The Geopolitics of the Forest working group meets regularly to share their research on the geopolitics of the forest across art, architecture, political science and landscape ecology. The group are exploring how to develop holistic and interdisciplinary understandings of the human / forest relationship that can represent multiple, overlapping and conflicting interests. They aim to develop a shared critical space for new collaborative artistic research projects which deal with the ethical complexities of forestry in relation to the climate crisis, to reconsider the language and aesthetics of sustainability.

The meetings investigate multidisciplinary approaches to the human and nonhuman entanglements of the forest in Northern Sweden. Research questions investigate the ethical aesthetics of different kinds of woodlands and their material and geopolitical networks.

The Geopolitics of the Forest Working Group is chaired by Luis Berrios-Negron, UmArts Research Fellow in Art and Architecture. Members include: Gerd Aurell, artist; James B. Brown, architect; Sofia Johansson, curator; Toms Kokins, architect; Lars Östlund, forest historian; Edith Marie Pasquier, artist; Janina Priebe, political science; Moa Sandström, Sámi studies; Per Sandström, landscape ecologist, and many others who come to share their research, practices and ideas.

Enargeia (or bright unbearable reality) was the phrase that the ancients used to describe the aura of the classical work of war – the Iliad. It refers to the Iliad’s vocative power, to when the gods came down to earth from heaven, as they were, in their truest expression in beauty or in terror. The research and artistic project explore how humans and other living beings are affected and interconnected in the experience of sudden grief and is situated within the existing discourses of grief, politics and multi-species thinking within the contemporary arts. It unravels the known and existing discourse / histories of image making to excavate and propose alternative frames rooted in the poetics and politics of the present condition.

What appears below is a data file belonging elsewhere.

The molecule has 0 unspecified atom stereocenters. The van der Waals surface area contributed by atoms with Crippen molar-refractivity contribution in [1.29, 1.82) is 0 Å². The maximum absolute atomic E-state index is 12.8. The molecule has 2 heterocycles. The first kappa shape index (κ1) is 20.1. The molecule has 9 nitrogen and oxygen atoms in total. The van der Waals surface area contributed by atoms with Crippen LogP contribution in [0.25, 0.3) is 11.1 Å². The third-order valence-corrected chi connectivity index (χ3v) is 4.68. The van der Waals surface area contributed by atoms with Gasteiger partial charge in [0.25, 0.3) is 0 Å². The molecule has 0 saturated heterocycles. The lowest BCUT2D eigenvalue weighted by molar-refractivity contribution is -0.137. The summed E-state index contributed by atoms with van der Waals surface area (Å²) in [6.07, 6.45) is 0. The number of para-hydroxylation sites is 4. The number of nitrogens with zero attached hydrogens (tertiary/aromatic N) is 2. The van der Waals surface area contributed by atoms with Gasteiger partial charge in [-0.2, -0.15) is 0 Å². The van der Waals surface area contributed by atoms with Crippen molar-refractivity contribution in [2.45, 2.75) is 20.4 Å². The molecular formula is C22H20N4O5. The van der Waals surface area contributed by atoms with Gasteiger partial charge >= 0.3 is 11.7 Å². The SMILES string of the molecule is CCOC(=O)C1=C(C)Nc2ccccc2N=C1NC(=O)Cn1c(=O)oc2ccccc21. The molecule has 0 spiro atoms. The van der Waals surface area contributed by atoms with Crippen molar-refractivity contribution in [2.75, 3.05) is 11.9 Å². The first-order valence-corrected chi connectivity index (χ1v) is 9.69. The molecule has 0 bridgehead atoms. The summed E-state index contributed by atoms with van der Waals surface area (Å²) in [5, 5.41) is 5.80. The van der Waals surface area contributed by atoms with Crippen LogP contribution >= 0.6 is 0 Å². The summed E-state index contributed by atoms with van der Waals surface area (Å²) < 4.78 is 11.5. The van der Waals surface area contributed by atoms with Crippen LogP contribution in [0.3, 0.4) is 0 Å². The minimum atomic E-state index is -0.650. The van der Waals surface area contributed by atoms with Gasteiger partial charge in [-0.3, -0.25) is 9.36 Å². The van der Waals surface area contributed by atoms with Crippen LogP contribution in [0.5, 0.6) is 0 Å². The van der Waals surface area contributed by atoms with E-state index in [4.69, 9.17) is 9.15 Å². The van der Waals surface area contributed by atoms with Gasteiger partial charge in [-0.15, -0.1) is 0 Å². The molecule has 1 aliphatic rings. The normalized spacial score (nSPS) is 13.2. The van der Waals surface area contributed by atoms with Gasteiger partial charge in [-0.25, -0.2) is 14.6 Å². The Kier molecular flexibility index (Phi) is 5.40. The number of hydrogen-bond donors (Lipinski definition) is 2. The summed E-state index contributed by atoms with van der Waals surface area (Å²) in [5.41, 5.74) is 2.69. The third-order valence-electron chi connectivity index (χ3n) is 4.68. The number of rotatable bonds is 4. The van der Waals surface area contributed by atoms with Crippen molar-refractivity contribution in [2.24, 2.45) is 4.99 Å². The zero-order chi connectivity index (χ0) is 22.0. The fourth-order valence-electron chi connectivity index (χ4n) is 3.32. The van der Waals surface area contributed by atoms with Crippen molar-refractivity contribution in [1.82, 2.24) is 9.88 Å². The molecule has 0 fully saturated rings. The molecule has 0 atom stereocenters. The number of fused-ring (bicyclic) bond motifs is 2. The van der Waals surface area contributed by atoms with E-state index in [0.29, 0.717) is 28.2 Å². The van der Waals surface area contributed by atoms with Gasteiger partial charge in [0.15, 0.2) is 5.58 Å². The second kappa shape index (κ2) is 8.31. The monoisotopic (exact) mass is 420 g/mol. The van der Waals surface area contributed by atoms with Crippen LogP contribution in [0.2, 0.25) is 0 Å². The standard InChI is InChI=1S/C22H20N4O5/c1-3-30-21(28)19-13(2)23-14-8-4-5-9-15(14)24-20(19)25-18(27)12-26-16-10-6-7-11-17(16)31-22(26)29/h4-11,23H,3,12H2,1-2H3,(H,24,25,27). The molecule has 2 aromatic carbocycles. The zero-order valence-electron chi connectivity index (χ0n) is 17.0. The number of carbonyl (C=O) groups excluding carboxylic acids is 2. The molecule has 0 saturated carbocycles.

Working with the tools of chemical analogue photography and the notion of the ‘live’ encounter in contemporary art practice, the work uses early cinematic techniques, photographic process, sculptural assemblages, and sonic propositions to propose ‘live’ encounters that are activated by others both individually and collectively. The project questions the presence of the dead in the life of the living and open how grief resides within, around and through images.